How To MakeCategory5/Cat5e orCategory6/Cat6 Patch Cable
Before we start making a cat5e/Cat6 patch cable, need to cut a stranded length ofCat5e/Cat6. After cutting the length you should make sure to measurement.Nothing is worse than the patch cable you just built being an inch too short for yourapplication. After cutting the desired length we will start building our patch cable byshedding back about 1 inch of the jacketAfter striping make sure that the depth of your stripper is set deep enough to cutthe jacket but not so deep that it nicks the conductors of cable. If you do nick theconductors while stripping the cable, the cable may work fine at first, but after timethe conductors will break, or even worse, begin to short out.
Now that we have the jacket stripped back well want to separate and straighten the pairs. Wellstart by pulling the first pair and the last pair to their respective sides (Orange to the left andBrown to the right). Untwist these pairs making sure not to untwist the cat5e/cat6 plenum cableany further than youve stripped back the jacket. Now well split the green pair. Pull thewhite/green conductor to the left and the green conductor to the right. This leaves you with theblue pair in the middle. Untwist the blue taking care to ensure that the white/blue conductor ison the left and the blue conductor on the right.Note: Normally, it would be unmentionable to untwist the Cat5e/Cat6 pairs, except whenbuilding patch cables. It would be almost impossible to insert the conductors into the properconnector locations without untwisting. (Keep in mind you want to keep as much of the twist ofeach pair intact in order to meet performance standards.)
Now that weve separated and straightened the pairs we need to arrange theconductors in the proper order according to which wiring standard you are using. Forthis example we will be wiring via the 568-B standard (most common in patchcables). Please consult the pin-out for the proper color codes. After you have thewires arranged, place them tightly together as show in the picture to the right. Oncethis is done, verify that the wires are still in the proper order and continue to step 4.
Now we need to trim the conductors down to fit into the RJ45 connector. While trimming, makesure you make a nice clean cut at a 90 degree angle about 1/2 of an inch from the end of thejacket. If you fail to make a straight cut, some of the conductors may not reach the connectorcontacts. If you cut the conductors too short, again they will not make contact. If you leave theconductors too long, when crimping the connector, the jacketing will not be gripped leaving thestrain on the conductors. This is not a good situation! For proper trimming, hold the wiressecurely just at the end of the jacket as shown in the picture to the left. Be sure to keep theconductors in the proper order.
Our Cat5e patch cable is almost done. While still holding the cable firmly, we now need to placethe conductors into their proper location in the RJ45 Cat5e/cat6 Modular Connector. Hold theRJ45 modular plug with the contacts facing up (towards you) and carefully insert the conductorsin their proper locations. Apply a moderate amount of force in order to properly seat the wiresagainst the contacts in the connector. When the wires have been correctly inserted into theRJ45 modular connector, observe the tip. As illustrated in the picture to the left you should beable to see the end of each conductor, indicating that the conductors were fully inserted. Also,take note of the colors. All whites should be on the top and all the colored conductors on thebottom. Once this is achieved, continue to Step 6.Update 10/03/2007:Many customers have reported that they find Cat5e/cat6 Connectors with load bars mucheasier to use during the termination process. The load bar is used to align the conductors intothe proper order and hold them in place during insertion.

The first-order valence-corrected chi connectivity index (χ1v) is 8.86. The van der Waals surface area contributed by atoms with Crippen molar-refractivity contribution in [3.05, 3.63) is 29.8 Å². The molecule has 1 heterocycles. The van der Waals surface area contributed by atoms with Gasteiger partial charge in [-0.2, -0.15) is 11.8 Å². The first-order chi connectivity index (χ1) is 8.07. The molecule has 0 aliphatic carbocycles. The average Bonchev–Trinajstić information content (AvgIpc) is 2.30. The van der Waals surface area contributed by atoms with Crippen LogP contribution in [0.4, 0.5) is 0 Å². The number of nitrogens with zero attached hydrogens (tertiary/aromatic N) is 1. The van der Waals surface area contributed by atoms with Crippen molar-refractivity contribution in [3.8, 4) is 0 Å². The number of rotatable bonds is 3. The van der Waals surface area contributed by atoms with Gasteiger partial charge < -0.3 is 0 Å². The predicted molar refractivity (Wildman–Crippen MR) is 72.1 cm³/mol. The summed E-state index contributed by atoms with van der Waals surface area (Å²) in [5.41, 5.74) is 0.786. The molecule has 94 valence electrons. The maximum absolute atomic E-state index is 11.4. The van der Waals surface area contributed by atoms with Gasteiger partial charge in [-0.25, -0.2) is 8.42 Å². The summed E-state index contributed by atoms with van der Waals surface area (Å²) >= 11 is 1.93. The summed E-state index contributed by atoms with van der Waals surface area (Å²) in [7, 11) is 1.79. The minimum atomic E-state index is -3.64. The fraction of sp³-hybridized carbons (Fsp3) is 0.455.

Carefully insert the assembly which you have just completed into a modular crimping tool,taking care to verify the conductors stay fully inserted. When crimping the connector, use thefull stroke of the crimp tool so that the contacts properly "bite" into the conductors. After youhave completed the crimp, take time to look at the connector and make sure all the pins werecrimped and that they made good contact with the conductors.
If you are building a straight through (standard) Cat5e/cat6 patch cable, terminate the oppositeend by repeating this process from step one. If this will be a cat 5/ cat6 crossover cables, returnto step one and continue; however, terminate the other end of the cable using the wiringscheme that you did not use for the first end. Terminating one end with 568-B and the otherwith 568-A creates a crossover cable. If it is a straight through cable you are making, simply usethe same wiring scheme for both ends.
Thats it! Use a tester to test for continuity and your diy Cat5/Cat6 patch cable iscomplete.Note: If the cat6/cat5e plenum cable does not test positive for continuity cut theconnector off and start over, or buy one of our pre-made or custom length patchcords.